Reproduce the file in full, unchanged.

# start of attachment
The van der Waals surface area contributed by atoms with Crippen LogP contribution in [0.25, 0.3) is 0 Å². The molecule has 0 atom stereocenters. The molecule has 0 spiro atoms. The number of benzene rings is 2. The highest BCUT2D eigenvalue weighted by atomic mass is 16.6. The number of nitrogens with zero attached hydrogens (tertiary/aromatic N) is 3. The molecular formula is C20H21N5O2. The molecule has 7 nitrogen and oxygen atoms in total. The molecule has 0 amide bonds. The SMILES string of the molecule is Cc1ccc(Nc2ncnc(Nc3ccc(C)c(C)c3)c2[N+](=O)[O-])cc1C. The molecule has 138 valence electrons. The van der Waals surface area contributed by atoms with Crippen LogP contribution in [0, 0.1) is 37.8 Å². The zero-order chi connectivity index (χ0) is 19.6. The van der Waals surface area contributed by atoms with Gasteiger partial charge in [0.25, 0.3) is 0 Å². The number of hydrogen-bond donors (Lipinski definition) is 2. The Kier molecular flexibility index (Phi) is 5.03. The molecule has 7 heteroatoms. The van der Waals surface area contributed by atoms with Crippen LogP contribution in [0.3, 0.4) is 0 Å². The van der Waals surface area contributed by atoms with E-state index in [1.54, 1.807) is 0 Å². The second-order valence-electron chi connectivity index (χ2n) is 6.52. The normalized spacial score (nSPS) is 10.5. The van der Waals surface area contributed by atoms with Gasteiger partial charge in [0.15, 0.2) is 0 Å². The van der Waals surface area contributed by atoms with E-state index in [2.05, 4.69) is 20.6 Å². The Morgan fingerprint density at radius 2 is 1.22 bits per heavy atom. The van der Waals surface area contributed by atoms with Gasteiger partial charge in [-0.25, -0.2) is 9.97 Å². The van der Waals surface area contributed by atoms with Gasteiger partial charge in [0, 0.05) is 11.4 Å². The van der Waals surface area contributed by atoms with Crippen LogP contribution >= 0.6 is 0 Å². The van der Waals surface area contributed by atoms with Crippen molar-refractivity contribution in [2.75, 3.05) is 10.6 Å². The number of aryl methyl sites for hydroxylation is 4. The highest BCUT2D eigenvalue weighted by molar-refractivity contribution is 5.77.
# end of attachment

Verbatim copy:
The van der Waals surface area contributed by atoms with Crippen LogP contribution in [0.25, 0.3) is 0 Å². The molecule has 0 atom stereocenters. The molecule has 0 spiro atoms. The number of benzene rings is 2. The highest BCUT2D eigenvalue weighted by atomic mass is 16.6. The number of nitrogens with zero attached hydrogens (tertiary/aromatic N) is 3. The molecular formula is C20H21N5O2. The molecule has 7 nitrogen and oxygen atoms in total. The molecule has 0 amide bonds. The SMILES string of the molecule is Cc1ccc(Nc2ncnc(Nc3ccc(C)c(C)c3)c2[N+](=O)[O-])cc1C. The molecule has 138 valence electrons. The van der Waals surface area contributed by atoms with Crippen LogP contribution in [0, 0.1) is 37.8 Å². The zero-order chi connectivity index (χ0) is 19.6. The van der Waals surface area contributed by atoms with Gasteiger partial charge in [0.25, 0.3) is 0 Å². The number of hydrogen-bond donors (Lipinski definition) is 2. The Kier molecular flexibility index (Phi) is 5.03. The molecule has 7 heteroatoms. The van der Waals surface area contributed by atoms with Crippen LogP contribution in [0.3, 0.4) is 0 Å². The van der Waals surface area contributed by atoms with E-state index in [1.54, 1.807) is 0 Å². The second-order valence-electron chi connectivity index (χ2n) is 6.52. The normalized spacial score (nSPS) is 10.5. The van der Waals surface area contributed by atoms with Gasteiger partial charge in [0.15, 0.2) is 0 Å². The van der Waals surface area contributed by atoms with E-state index in [2.05, 4.69) is 20.6 Å². The Morgan fingerprint density at radius 2 is 1.22 bits per heavy atom. The van der Waals surface area contributed by atoms with Gasteiger partial charge in [-0.25, -0.2) is 9.97 Å². The van der Waals surface area contributed by atoms with Gasteiger partial charge in [0, 0.05) is 11.4 Å². The van der Waals surface area contributed by atoms with Crippen LogP contribution >= 0.6 is 0 Å². The van der Waals surface area contributed by atoms with Crippen molar-refractivity contribution in [2.75, 3.05) is 10.6 Å². The number of aryl methyl sites for hydroxylation is 4. The highest BCUT2D eigenvalue weighted by molar-refractivity contribution is 5.77.